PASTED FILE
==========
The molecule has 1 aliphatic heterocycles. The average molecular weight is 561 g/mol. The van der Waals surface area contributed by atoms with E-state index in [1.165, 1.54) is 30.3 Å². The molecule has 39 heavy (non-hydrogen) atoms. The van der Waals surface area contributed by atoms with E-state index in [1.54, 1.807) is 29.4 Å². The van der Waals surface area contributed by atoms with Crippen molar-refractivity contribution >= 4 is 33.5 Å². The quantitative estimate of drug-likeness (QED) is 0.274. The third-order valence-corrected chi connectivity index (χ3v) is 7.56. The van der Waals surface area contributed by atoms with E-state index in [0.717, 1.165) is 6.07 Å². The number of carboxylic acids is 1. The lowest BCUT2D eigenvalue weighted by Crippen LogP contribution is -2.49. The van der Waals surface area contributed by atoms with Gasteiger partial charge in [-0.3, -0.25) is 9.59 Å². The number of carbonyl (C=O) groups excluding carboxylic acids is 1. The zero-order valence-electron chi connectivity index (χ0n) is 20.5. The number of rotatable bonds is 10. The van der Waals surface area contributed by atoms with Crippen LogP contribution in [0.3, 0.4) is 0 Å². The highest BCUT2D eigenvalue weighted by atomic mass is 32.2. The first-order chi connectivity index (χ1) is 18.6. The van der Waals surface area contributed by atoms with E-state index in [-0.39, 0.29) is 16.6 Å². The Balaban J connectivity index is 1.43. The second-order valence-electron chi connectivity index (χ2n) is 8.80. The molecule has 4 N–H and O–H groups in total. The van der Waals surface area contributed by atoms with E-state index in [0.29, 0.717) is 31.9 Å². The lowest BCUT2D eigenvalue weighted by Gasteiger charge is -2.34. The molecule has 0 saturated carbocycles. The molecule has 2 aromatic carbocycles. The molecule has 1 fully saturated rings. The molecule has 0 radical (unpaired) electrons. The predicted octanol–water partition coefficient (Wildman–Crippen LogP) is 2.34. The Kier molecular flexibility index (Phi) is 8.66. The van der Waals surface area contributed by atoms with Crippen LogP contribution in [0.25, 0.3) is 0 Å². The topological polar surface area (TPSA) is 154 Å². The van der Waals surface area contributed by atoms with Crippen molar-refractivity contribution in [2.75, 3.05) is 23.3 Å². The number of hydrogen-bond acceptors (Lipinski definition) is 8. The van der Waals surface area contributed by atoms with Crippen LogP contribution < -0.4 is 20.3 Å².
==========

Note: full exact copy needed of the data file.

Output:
The molecule has 1 aliphatic heterocycles. The average molecular weight is 561 g/mol. The van der Waals surface area contributed by atoms with E-state index in [1.165, 1.54) is 30.3 Å². The molecule has 39 heavy (non-hydrogen) atoms. The van der Waals surface area contributed by atoms with E-state index in [1.54, 1.807) is 29.4 Å². The van der Waals surface area contributed by atoms with Crippen molar-refractivity contribution >= 4 is 33.5 Å². The quantitative estimate of drug-likeness (QED) is 0.274. The third-order valence-corrected chi connectivity index (χ3v) is 7.56. The van der Waals surface area contributed by atoms with E-state index in [0.717, 1.165) is 6.07 Å². The number of carboxylic acids is 1. The lowest BCUT2D eigenvalue weighted by Crippen LogP contribution is -2.49. The van der Waals surface area contributed by atoms with Gasteiger partial charge in [-0.3, -0.25) is 9.59 Å². The number of carbonyl (C=O) groups excluding carboxylic acids is 1. The zero-order valence-electron chi connectivity index (χ0n) is 20.5. The number of rotatable bonds is 10. The van der Waals surface area contributed by atoms with Crippen LogP contribution in [0.3, 0.4) is 0 Å². The highest BCUT2D eigenvalue weighted by atomic mass is 32.2. The first-order chi connectivity index (χ1) is 18.6. The van der Waals surface area contributed by atoms with E-state index in [-0.39, 0.29) is 16.6 Å². The Balaban J connectivity index is 1.43. The second-order valence-electron chi connectivity index (χ2n) is 8.80. The molecule has 4 N–H and O–H groups in total. The van der Waals surface area contributed by atoms with E-state index in [0.29, 0.717) is 31.9 Å². The lowest BCUT2D eigenvalue weighted by Gasteiger charge is -2.34. The molecule has 0 saturated carbocycles. The molecule has 2 aromatic carbocycles. The molecule has 1 fully saturated rings. The molecule has 0 radical (unpaired) electrons. The predicted octanol–water partition coefficient (Wildman–Crippen LogP) is 2.34. The Kier molecular flexibility index (Phi) is 8.66. The van der Waals surface area contributed by atoms with Crippen LogP contribution in [0.25, 0.3) is 0 Å². The topological polar surface area (TPSA) is 154 Å². The van der Waals surface area contributed by atoms with Crippen molar-refractivity contribution in [2.75, 3.05) is 23.3 Å². The number of hydrogen-bond acceptors (Lipinski definition) is 8. The van der Waals surface area contributed by atoms with Crippen LogP contribution < -0.4 is 20.3 Å².